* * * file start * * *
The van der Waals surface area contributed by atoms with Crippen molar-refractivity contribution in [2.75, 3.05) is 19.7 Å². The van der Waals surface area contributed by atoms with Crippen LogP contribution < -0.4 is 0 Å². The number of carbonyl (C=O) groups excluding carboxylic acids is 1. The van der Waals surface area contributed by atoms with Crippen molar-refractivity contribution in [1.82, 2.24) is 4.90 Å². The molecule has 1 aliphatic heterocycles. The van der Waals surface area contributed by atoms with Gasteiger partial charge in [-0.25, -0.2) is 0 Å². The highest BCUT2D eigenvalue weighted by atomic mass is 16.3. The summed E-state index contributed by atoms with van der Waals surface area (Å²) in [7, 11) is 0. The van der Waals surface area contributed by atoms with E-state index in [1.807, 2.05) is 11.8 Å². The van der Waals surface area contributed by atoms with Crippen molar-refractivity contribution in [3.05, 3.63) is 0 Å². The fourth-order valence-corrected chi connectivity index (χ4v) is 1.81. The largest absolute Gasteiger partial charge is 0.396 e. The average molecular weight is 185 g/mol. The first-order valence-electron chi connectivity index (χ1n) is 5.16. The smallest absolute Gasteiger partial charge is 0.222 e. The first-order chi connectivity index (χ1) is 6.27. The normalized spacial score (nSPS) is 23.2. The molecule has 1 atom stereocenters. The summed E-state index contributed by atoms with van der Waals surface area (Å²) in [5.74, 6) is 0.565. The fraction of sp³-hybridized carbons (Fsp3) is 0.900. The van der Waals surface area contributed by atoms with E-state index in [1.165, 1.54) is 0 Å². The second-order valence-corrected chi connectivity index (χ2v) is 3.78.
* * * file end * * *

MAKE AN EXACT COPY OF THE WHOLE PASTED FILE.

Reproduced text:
The van der Waals surface area contributed by atoms with Crippen molar-refractivity contribution in [2.75, 3.05) is 19.7 Å². The van der Waals surface area contributed by atoms with Crippen LogP contribution < -0.4 is 0 Å². The number of carbonyl (C=O) groups excluding carboxylic acids is 1. The van der Waals surface area contributed by atoms with Crippen molar-refractivity contribution in [1.82, 2.24) is 4.90 Å². The molecule has 1 aliphatic heterocycles. The van der Waals surface area contributed by atoms with Gasteiger partial charge in [-0.25, -0.2) is 0 Å². The highest BCUT2D eigenvalue weighted by atomic mass is 16.3. The summed E-state index contributed by atoms with van der Waals surface area (Å²) in [7, 11) is 0. The van der Waals surface area contributed by atoms with E-state index in [1.807, 2.05) is 11.8 Å². The van der Waals surface area contributed by atoms with Crippen molar-refractivity contribution in [3.05, 3.63) is 0 Å². The fourth-order valence-corrected chi connectivity index (χ4v) is 1.81. The largest absolute Gasteiger partial charge is 0.396 e. The average molecular weight is 185 g/mol. The first-order valence-electron chi connectivity index (χ1n) is 5.16. The smallest absolute Gasteiger partial charge is 0.222 e. The first-order chi connectivity index (χ1) is 6.27. The normalized spacial score (nSPS) is 23.2. The molecule has 1 atom stereocenters. The summed E-state index contributed by atoms with van der Waals surface area (Å²) in [5.74, 6) is 0.565. The fraction of sp³-hybridized carbons (Fsp3) is 0.900. The van der Waals surface area contributed by atoms with E-state index in [1.165, 1.54) is 0 Å². The second-order valence-corrected chi connectivity index (χ2v) is 3.78.